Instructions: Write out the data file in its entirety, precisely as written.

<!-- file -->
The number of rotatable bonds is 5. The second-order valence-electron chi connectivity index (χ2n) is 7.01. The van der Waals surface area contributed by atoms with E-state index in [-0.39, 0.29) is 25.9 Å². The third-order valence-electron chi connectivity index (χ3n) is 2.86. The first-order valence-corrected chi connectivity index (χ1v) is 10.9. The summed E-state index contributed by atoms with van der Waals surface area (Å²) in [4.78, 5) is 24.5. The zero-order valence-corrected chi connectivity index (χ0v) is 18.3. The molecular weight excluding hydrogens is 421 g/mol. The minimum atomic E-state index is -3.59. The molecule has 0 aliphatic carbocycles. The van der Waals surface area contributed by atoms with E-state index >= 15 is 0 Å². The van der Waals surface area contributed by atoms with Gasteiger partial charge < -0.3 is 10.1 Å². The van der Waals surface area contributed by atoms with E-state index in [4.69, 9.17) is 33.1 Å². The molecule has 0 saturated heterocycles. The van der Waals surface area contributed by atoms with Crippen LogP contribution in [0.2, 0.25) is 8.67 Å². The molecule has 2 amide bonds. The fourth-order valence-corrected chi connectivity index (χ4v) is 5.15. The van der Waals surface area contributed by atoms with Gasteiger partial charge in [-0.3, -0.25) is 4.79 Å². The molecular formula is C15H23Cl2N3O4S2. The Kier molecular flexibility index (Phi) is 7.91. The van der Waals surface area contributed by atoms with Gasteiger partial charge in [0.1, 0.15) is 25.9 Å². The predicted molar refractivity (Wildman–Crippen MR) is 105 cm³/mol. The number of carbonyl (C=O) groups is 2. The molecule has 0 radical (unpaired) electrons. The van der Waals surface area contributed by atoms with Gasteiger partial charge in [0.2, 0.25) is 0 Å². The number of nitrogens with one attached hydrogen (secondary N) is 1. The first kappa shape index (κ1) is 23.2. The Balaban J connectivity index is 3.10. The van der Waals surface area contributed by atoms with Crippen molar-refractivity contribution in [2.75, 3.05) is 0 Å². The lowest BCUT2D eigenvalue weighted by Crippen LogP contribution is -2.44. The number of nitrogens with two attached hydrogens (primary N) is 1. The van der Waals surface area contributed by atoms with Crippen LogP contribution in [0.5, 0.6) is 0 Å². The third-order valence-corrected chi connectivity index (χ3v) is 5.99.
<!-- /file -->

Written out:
The number of rotatable bonds is 5. The second-order valence-electron chi connectivity index (χ2n) is 7.01. The van der Waals surface area contributed by atoms with E-state index in [-0.39, 0.29) is 25.9 Å². The third-order valence-electron chi connectivity index (χ3n) is 2.86. The first-order valence-corrected chi connectivity index (χ1v) is 10.9. The summed E-state index contributed by atoms with van der Waals surface area (Å²) in [4.78, 5) is 24.5. The zero-order valence-corrected chi connectivity index (χ0v) is 18.3. The molecular weight excluding hydrogens is 421 g/mol. The minimum atomic E-state index is -3.59. The molecule has 0 aliphatic carbocycles. The van der Waals surface area contributed by atoms with E-state index >= 15 is 0 Å². The van der Waals surface area contributed by atoms with Gasteiger partial charge < -0.3 is 10.1 Å². The van der Waals surface area contributed by atoms with E-state index in [4.69, 9.17) is 33.1 Å². The molecule has 0 saturated heterocycles. The van der Waals surface area contributed by atoms with Crippen LogP contribution in [0.2, 0.25) is 8.67 Å². The molecule has 2 amide bonds. The fourth-order valence-corrected chi connectivity index (χ4v) is 5.15. The van der Waals surface area contributed by atoms with Gasteiger partial charge in [-0.3, -0.25) is 4.79 Å². The molecular formula is C15H23Cl2N3O4S2. The Kier molecular flexibility index (Phi) is 7.91. The van der Waals surface area contributed by atoms with Gasteiger partial charge in [0.1, 0.15) is 25.9 Å². The predicted molar refractivity (Wildman–Crippen MR) is 105 cm³/mol. The number of carbonyl (C=O) groups is 2. The molecule has 0 radical (unpaired) electrons. The van der Waals surface area contributed by atoms with Gasteiger partial charge in [0.2, 0.25) is 0 Å². The number of nitrogens with one attached hydrogen (secondary N) is 1. The first kappa shape index (κ1) is 23.2. The Balaban J connectivity index is 3.10. The van der Waals surface area contributed by atoms with Crippen molar-refractivity contribution in [2.75, 3.05) is 0 Å². The lowest BCUT2D eigenvalue weighted by Crippen LogP contribution is -2.44. The number of nitrogens with two attached hydrogens (primary N) is 1. The van der Waals surface area contributed by atoms with Crippen LogP contribution in [0.5, 0.6) is 0 Å². The third-order valence-corrected chi connectivity index (χ3v) is 5.99.